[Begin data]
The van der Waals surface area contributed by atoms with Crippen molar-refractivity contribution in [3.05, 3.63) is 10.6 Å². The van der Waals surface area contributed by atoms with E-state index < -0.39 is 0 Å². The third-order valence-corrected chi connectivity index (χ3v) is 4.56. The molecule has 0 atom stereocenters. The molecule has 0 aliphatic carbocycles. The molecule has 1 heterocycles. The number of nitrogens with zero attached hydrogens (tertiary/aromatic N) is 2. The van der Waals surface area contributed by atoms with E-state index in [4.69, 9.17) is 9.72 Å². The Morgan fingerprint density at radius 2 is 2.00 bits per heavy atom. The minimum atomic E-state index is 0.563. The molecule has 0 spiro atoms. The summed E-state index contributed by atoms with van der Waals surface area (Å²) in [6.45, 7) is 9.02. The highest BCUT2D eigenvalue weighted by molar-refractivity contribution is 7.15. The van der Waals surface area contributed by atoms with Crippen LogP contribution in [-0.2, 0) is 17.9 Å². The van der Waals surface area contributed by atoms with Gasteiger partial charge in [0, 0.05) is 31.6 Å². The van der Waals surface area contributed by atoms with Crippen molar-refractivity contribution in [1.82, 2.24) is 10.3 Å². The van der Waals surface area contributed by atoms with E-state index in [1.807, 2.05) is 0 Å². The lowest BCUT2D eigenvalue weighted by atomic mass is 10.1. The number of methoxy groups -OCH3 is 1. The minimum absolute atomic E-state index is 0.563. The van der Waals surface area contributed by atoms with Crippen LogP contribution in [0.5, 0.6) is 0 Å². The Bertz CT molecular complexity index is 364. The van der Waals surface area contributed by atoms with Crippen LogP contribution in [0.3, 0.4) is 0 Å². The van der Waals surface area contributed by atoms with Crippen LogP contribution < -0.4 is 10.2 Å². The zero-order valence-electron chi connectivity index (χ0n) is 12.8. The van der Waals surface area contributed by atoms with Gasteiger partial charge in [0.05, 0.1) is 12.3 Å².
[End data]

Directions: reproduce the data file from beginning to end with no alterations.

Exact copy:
The van der Waals surface area contributed by atoms with Crippen molar-refractivity contribution in [3.05, 3.63) is 10.6 Å². The van der Waals surface area contributed by atoms with E-state index < -0.39 is 0 Å². The third-order valence-corrected chi connectivity index (χ3v) is 4.56. The molecule has 0 atom stereocenters. The molecule has 0 aliphatic carbocycles. The molecule has 1 heterocycles. The number of nitrogens with zero attached hydrogens (tertiary/aromatic N) is 2. The van der Waals surface area contributed by atoms with E-state index in [4.69, 9.17) is 9.72 Å². The Morgan fingerprint density at radius 2 is 2.00 bits per heavy atom. The minimum atomic E-state index is 0.563. The molecule has 0 spiro atoms. The summed E-state index contributed by atoms with van der Waals surface area (Å²) in [6.45, 7) is 9.02. The highest BCUT2D eigenvalue weighted by molar-refractivity contribution is 7.15. The van der Waals surface area contributed by atoms with Crippen LogP contribution in [-0.2, 0) is 17.9 Å². The van der Waals surface area contributed by atoms with Gasteiger partial charge in [0, 0.05) is 31.6 Å². The van der Waals surface area contributed by atoms with Crippen molar-refractivity contribution in [1.82, 2.24) is 10.3 Å². The van der Waals surface area contributed by atoms with E-state index in [1.807, 2.05) is 0 Å². The lowest BCUT2D eigenvalue weighted by atomic mass is 10.1. The number of methoxy groups -OCH3 is 1. The minimum absolute atomic E-state index is 0.563. The van der Waals surface area contributed by atoms with Crippen LogP contribution in [0.5, 0.6) is 0 Å². The Bertz CT molecular complexity index is 364. The van der Waals surface area contributed by atoms with Crippen LogP contribution in [0.3, 0.4) is 0 Å². The van der Waals surface area contributed by atoms with Crippen LogP contribution < -0.4 is 10.2 Å². The zero-order valence-electron chi connectivity index (χ0n) is 12.8. The van der Waals surface area contributed by atoms with Gasteiger partial charge in [0.05, 0.1) is 12.3 Å².